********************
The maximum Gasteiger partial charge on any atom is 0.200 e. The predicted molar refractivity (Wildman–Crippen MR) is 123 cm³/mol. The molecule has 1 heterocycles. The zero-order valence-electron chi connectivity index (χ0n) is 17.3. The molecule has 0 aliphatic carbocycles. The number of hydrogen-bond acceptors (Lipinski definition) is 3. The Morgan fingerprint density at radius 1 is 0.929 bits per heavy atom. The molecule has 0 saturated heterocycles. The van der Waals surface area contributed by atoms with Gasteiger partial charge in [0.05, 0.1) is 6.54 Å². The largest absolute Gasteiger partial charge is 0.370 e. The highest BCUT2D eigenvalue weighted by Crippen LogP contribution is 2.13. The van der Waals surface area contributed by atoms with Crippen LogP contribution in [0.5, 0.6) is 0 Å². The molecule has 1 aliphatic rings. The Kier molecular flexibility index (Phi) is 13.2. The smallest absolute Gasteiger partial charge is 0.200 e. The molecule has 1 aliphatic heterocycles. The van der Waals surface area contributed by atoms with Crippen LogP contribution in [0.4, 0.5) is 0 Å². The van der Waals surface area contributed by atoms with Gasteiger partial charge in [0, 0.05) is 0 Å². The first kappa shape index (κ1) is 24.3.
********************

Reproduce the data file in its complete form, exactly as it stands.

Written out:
The maximum Gasteiger partial charge on any atom is 0.200 e. The predicted molar refractivity (Wildman–Crippen MR) is 123 cm³/mol. The molecule has 1 heterocycles. The zero-order valence-electron chi connectivity index (χ0n) is 17.3. The molecule has 0 aliphatic carbocycles. The number of hydrogen-bond acceptors (Lipinski definition) is 3. The Morgan fingerprint density at radius 1 is 0.929 bits per heavy atom. The molecule has 0 saturated heterocycles. The van der Waals surface area contributed by atoms with Gasteiger partial charge in [0.05, 0.1) is 6.54 Å². The largest absolute Gasteiger partial charge is 0.370 e. The highest BCUT2D eigenvalue weighted by Crippen LogP contribution is 2.13. The van der Waals surface area contributed by atoms with Crippen LogP contribution in [0.5, 0.6) is 0 Å². The molecule has 1 aliphatic rings. The Kier molecular flexibility index (Phi) is 13.2. The smallest absolute Gasteiger partial charge is 0.200 e. The molecule has 1 aliphatic heterocycles. The van der Waals surface area contributed by atoms with Crippen LogP contribution in [0.4, 0.5) is 0 Å². The van der Waals surface area contributed by atoms with Gasteiger partial charge in [0, 0.05) is 0 Å². The first kappa shape index (κ1) is 24.3.